Ishii, Sogo 1957-
ISHII, Sogo 1957-
PERSONAL: Born Toshihiro Ishii, January 15, 1957, in Hakata, Fukuoka Prefecture, Japan.
ADDRESSES: Agent—c/o Suncent CinemaWorks, 1-12-9 6th Floor Hiratsuka, Shinagawa-ku, Tokyo 142-0051, Japan; fax: +81-3-5749-2341.
CAREER: Director, screenwriter, and punk musician. Director of films, including Koko dai panikku (also known as Panic High School and Panic in High School), 1978; Totsugeki! Hakata Gurentai (also known as Charge! Hooligans of Hakata), 1978; Hachijyu-Hachi-Man Bun no Ichi no Kodoku (also known as Solitude of One Divided by 880,000), 1978; Hashiru, 1979; Kuruizaki sanda rodo (also known as Crazy Thunder Road), Toei, 1980; Anarchy '80 Ishin (promotional film for the punk band Anarchy), 1981; Shuffle, 1981; Bakuretsu toshi (also known as Burst City), 1982; Stop Jap (music video for the punk band The Stalin), 1982; Norikoto: Toriaezu no Taiwa No. 1, 1982; Ajia no gyakushu (also known as Asia Strikes Back; concert video for the punk band Sogo Ishii and the Bacillus Army), 1983; Gyakufunsha kazoku (also known as The Crazy Family), 1984; Isseifubi Sepia: Genzai Ga Suki Desu (title means "Isseifubi Sepia: We Love the Present"; music video for the pop band Isseifubi Sepia), 1984; The Roosterz: Paranoic Live (concert video for the punk band The Roosterz), 1984; The Stalin: For Never, Last Live Zessan Kaisanchu (concert video for the punk band The Stalin), 1984; 1/2 Mensch (also known as 1/2 Man and Hanbun ningen; film of the 1985 Japanese tour of the German noise band Einstürzende Neubauten), 1986; Shiatsu Oja (also known as The Master of Shiatsu), KSS Inc., 1989; Private 8mm Film Live Diary 81-86, 1989; J-Movie Wars: Tokyo Blood (made-for-television movie), 1992; (and editor, with Hiroshi Matsuo) Enjeru dasuto (also known as Angel Dust), 1994; Mizu no naka no hachigatsu (also known as August in the Water), 1995; Yume no ginga (also known as Labyrinth of Dreams, 1997; Gojoe senki (also known as Gojoe and Gojo reisen ki), 2000; and Electric Dragon 80,000 V, Suncent CinemaWorks, 2000. Member of the punk band Sogo Ishii and the Bacillus Army, with Toshiyuki "Kiku" Shibayama, c.1983, and of the noise band Mach 1.67, with Tadanobu Asano and Masatoshi Nagase, c. late 1990s—. Sogo Ishii and the Bacillus Army released one album, Asia Strikes Back.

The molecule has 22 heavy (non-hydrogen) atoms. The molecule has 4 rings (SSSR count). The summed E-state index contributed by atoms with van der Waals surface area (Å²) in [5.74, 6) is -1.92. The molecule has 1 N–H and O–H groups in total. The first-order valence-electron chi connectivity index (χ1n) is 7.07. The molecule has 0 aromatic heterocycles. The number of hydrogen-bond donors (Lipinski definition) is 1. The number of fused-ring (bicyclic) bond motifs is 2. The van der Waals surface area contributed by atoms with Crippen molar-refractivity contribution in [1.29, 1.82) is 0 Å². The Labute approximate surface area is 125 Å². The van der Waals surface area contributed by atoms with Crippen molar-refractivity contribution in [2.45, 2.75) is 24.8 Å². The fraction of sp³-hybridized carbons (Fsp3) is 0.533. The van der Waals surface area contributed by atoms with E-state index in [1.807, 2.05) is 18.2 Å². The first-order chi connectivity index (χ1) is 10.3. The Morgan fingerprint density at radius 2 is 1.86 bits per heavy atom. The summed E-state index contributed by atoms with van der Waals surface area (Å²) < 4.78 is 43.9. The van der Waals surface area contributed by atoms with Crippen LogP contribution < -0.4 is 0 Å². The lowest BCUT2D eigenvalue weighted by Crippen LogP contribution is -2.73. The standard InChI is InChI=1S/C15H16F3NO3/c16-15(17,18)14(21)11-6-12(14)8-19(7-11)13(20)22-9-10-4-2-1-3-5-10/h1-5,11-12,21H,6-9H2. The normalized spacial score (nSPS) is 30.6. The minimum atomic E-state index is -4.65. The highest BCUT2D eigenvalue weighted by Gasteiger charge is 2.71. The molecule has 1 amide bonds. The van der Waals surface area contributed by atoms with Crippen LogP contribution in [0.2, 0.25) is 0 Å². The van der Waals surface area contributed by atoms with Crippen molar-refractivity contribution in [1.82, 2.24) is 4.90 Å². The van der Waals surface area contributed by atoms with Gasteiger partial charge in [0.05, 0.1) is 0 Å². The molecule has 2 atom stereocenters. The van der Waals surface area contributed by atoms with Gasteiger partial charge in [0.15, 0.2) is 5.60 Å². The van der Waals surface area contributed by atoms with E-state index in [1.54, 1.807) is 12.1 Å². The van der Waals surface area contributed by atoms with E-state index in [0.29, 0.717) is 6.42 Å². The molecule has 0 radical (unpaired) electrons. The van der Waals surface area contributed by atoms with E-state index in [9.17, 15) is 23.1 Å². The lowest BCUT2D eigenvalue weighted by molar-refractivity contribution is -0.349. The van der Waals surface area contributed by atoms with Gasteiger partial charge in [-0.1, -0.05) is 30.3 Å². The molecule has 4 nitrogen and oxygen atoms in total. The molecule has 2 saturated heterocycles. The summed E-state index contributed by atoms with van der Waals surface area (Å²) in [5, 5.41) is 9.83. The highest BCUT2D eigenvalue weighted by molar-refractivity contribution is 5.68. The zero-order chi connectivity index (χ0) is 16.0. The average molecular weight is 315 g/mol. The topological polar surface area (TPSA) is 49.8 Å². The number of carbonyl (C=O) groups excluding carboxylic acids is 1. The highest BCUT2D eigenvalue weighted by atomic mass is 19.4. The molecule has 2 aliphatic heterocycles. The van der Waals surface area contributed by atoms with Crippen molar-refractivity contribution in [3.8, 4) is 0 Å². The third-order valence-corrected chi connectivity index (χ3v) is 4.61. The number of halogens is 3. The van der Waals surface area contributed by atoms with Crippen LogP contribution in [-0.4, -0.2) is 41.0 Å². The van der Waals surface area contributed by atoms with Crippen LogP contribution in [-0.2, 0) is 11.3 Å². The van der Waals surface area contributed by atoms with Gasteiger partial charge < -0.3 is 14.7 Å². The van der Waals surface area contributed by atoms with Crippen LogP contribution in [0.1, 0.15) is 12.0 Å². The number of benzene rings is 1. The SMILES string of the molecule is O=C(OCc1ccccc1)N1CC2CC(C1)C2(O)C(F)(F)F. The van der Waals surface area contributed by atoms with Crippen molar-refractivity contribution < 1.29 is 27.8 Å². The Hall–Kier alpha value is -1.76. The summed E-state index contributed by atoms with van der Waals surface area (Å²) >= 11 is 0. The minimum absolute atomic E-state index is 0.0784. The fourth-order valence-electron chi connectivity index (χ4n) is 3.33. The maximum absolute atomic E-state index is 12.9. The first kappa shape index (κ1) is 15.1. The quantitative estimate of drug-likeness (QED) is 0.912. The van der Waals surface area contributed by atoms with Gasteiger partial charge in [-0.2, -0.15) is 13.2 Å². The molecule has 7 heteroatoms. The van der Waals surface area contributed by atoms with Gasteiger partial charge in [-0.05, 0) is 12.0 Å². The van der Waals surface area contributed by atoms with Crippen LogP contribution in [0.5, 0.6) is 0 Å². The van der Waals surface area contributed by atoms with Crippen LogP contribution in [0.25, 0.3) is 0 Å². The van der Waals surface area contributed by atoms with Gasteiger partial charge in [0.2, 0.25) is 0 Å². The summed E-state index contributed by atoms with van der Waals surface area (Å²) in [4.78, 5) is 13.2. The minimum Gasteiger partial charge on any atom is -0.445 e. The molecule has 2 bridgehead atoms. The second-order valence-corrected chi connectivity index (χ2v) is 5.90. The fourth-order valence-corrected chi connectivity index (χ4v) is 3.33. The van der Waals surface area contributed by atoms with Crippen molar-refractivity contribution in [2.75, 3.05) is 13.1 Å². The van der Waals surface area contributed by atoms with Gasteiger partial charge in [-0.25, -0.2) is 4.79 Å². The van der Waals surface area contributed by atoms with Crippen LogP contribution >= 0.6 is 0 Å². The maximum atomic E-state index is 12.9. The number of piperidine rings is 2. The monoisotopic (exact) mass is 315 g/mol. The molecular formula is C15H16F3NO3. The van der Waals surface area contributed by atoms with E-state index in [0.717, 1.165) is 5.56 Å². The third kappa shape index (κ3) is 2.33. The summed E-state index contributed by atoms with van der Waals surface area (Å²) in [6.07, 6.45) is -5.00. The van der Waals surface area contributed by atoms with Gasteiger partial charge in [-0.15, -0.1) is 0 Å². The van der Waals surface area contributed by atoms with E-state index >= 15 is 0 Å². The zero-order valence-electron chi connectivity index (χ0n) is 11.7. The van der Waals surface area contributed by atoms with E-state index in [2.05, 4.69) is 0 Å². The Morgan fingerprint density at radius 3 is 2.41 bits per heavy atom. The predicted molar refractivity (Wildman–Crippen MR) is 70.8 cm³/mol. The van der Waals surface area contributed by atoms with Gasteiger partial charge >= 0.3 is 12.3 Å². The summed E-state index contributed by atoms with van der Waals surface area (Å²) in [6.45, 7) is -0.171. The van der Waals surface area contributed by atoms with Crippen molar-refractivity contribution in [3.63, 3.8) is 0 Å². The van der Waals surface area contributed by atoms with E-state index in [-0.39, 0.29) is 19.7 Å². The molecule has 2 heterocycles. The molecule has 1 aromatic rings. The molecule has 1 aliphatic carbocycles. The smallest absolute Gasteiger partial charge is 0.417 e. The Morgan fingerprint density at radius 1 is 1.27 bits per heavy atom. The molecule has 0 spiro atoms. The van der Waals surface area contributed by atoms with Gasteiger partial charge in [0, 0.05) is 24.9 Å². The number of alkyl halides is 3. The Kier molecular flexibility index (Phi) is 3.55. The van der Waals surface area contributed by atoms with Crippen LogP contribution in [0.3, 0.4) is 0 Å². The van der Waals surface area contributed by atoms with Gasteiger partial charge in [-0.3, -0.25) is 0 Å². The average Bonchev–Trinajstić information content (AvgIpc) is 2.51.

SCREENPLAYS; ALSO DIRECTOR
Shuffle, based on the manga Run by Katsuhiro Otomo, 1981.
Gyakufunsha kazoku (also known as The Crazy Family), 1984.
1/2 Mensch (also known as 1/2 Man and Hanbun ningen; film of 1985 Japanese tour of German noise band Einstürzende Neubauten), 1986.
(With Yorozu Ikuta) Enjeru Dasuto (also known as Angel Dust), 1994.
Mizu no naka no hachigatsu (also known as August in the Water), 1995.
Yume no ginga (also known as Labyrinth of Dreams), based on a novel by Kyusaku Yumeno, 1997.
Gojoe senki (also known as Gojoe and Gojoe reisen ki), Sento Takenori and Suncent CinemaWorks, 2000.
Electric Dragon 80,000 V, Suncent CinemaWorks, 2000.